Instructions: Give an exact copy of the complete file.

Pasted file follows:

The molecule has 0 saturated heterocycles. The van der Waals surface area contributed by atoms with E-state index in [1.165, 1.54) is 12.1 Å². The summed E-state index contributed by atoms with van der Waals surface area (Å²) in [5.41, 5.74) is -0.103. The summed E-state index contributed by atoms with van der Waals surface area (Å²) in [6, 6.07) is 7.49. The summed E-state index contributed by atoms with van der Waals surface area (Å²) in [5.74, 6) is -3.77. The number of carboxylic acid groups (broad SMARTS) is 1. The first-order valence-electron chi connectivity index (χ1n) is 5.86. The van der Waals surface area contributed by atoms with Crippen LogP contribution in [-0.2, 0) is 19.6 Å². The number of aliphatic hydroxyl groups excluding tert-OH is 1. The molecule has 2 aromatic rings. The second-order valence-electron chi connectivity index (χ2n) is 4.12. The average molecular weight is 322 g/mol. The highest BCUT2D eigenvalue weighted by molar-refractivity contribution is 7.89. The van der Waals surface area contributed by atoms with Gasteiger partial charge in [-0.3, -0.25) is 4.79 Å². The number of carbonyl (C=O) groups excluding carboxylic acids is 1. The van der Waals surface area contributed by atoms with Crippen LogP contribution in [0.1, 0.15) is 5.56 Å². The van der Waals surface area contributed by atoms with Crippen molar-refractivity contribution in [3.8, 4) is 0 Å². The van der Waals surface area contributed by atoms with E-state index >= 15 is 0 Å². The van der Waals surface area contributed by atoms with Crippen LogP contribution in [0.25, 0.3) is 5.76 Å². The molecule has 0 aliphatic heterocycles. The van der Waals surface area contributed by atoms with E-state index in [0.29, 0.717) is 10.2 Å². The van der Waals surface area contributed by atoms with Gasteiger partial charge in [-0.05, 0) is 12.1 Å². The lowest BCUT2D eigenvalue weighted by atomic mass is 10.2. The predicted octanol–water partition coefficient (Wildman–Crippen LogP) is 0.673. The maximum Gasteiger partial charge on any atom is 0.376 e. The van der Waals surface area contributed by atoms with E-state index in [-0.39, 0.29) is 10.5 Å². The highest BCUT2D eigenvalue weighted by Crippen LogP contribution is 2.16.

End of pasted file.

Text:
The molecule has 0 saturated heterocycles. The van der Waals surface area contributed by atoms with E-state index in [1.165, 1.54) is 12.1 Å². The summed E-state index contributed by atoms with van der Waals surface area (Å²) in [5.41, 5.74) is -0.103. The summed E-state index contributed by atoms with van der Waals surface area (Å²) in [6, 6.07) is 7.49. The summed E-state index contributed by atoms with van der Waals surface area (Å²) in [5.74, 6) is -3.77. The number of carboxylic acid groups (broad SMARTS) is 1. The first-order valence-electron chi connectivity index (χ1n) is 5.86. The van der Waals surface area contributed by atoms with Crippen LogP contribution in [-0.2, 0) is 19.6 Å². The number of aliphatic hydroxyl groups excluding tert-OH is 1. The molecule has 2 aromatic rings. The second-order valence-electron chi connectivity index (χ2n) is 4.12. The average molecular weight is 322 g/mol. The highest BCUT2D eigenvalue weighted by molar-refractivity contribution is 7.89. The van der Waals surface area contributed by atoms with Gasteiger partial charge in [-0.3, -0.25) is 4.79 Å². The number of carbonyl (C=O) groups excluding carboxylic acids is 1. The van der Waals surface area contributed by atoms with Crippen LogP contribution in [0.1, 0.15) is 5.56 Å². The van der Waals surface area contributed by atoms with Crippen molar-refractivity contribution in [3.8, 4) is 0 Å². The van der Waals surface area contributed by atoms with E-state index >= 15 is 0 Å². The van der Waals surface area contributed by atoms with Crippen LogP contribution in [0.25, 0.3) is 5.76 Å². The molecule has 0 aliphatic heterocycles. The van der Waals surface area contributed by atoms with E-state index in [0.29, 0.717) is 10.2 Å². The van der Waals surface area contributed by atoms with Gasteiger partial charge in [-0.05, 0) is 12.1 Å². The lowest BCUT2D eigenvalue weighted by atomic mass is 10.2. The predicted octanol–water partition coefficient (Wildman–Crippen LogP) is 0.673. The maximum Gasteiger partial charge on any atom is 0.376 e. The van der Waals surface area contributed by atoms with E-state index in [-0.39, 0.29) is 10.5 Å². The highest BCUT2D eigenvalue weighted by Crippen LogP contribution is 2.16.